The asteroid Ryugu definitely from the outer solar system

Scientists around the world are delighted with the results of the 5.4 gram rock sample of the asteroid known as “Ryugu”. It is absolutely not normal dirt.

The dirt was brought back from the asteroid to the Hayabusa2 spacecraft and landed in the sands of South Australia nearly two years ago. It allowed researchers to gain unprecedented insights into the history of our Solar System.

The space dust sample is the culmination of a six-year, 5 billion-kilometer journey and has now been analyzed by an international team of over 200 researchers. They used ultra-bright X-ray beams, finding tiny “inclusions” of water with carbon dioxide inside the rock.

The researchers say this is further evidence that Ryugu’s parent body formed in the outer Solar System, just 2 million years after the Solar System began to form.

“There is sufficient evidence that Ryugu began in the outer solar system,” says Argonne National Laboratory physicist Esen Alp.

“The asteroids found in the outer reaches of the Solar System would have different characteristics than those closest to the Sun”.

“For planetary scientists, this is first-rate information coming directly from the Solar System, and therefore it is invaluable.”

In its closest orbit, Ryugu is only a quarter of the distance from the Moon’s Earth, which could suggest that the asteroid would have formed in the inner Solar System.

However, this research, and an earlier this year study supporting this finding, seem to suggest otherwise.

The team explains that the grains that make up the asteroid are much finer than would be expected if it formed at higher temperatures found closer to the sun.

Read More: Ryugu Asteroid Samples Shipped to South Australia Contain Super Rare Space Dirt

Earlier this year, the researchers determined that the structure was strikingly similar to a rare type of asteroid in the outer solar system called CI chondrites.

“We have had other samples from other planetary bodies before, but never the most primitive material in the Solar System,” explained Curtin University astrogeologist Gretchen Benedix at the time.

“We have 70,000 meteorites on earth (of which we know) – of these, only nine are classified as CI.”

These asteroids are assumed to form in the outer belt of the asteroids, more than four times the size of Earth. This is because “4 AU” is beyond the “snow line” where the temperature is so low that all the water will freeze automatically, but it is also cold enough to allow volatile components such as CO2 to condense into these grains of ice.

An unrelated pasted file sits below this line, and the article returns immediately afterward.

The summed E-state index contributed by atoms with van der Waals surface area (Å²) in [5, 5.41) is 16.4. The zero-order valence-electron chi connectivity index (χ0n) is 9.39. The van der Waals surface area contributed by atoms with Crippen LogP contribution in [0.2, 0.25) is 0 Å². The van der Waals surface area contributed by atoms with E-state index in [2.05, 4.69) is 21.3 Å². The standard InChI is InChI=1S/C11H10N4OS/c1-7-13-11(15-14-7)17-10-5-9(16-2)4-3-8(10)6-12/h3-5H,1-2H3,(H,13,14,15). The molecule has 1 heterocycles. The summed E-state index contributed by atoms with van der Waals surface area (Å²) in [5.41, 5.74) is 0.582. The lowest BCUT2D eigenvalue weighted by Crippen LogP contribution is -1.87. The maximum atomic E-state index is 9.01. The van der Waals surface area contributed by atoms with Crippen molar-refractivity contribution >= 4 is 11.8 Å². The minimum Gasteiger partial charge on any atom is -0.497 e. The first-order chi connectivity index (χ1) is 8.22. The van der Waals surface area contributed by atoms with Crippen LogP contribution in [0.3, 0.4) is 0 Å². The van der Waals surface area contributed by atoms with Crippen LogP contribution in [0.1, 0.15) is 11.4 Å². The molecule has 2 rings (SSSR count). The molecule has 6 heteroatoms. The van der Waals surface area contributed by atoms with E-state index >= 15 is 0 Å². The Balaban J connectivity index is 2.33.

These asteroids are also more abundant in evidence than organic molecules and water in those small inclusions. Think of inclusions like holes inside a sponge, rather than real “drops” of water.

“You take hydrogen and helium from the sun and what you have is a CI chondrite,” said Phil Bland, director of the Space Science and Technology Center at Curtin University.

“Since most of the mass of the Solar System is in the Sun, if you want to choose a composition for the average material of the Solar System, it is chondrite CI. It is what it has all been made of ”.

With the finely tuned spectroscopy capabilities of a machine called the Advanced Photon Source, the new team was able to measure the amount of oxidation the samples had undergone. This was particularly interesting as the fragments themselves had never been exposed to oxygen – they were delivered in vacuum sealed containers, in pristine condition from their space travel.

The team also discovered something that distinguishes Ryugu fragments from other CI chondrites: a large amount of an iron sulfide called pyrrhotite. This finding also helps scientists to limit the temperature and position of Ryugu’s parent asteroid at the time it formed.

“Our results and those of other teams show that these asteroid samples are different from meteorites, particularly because meteorites have undergone entry into the fiery atmosphere, weathering and in particular oxidation on Earth,” he said. Argonne National Laboratory physicist Michael Hu.

“This is exciting because it’s a completely different kind of sample from the solar system.”

The research was published in Science.

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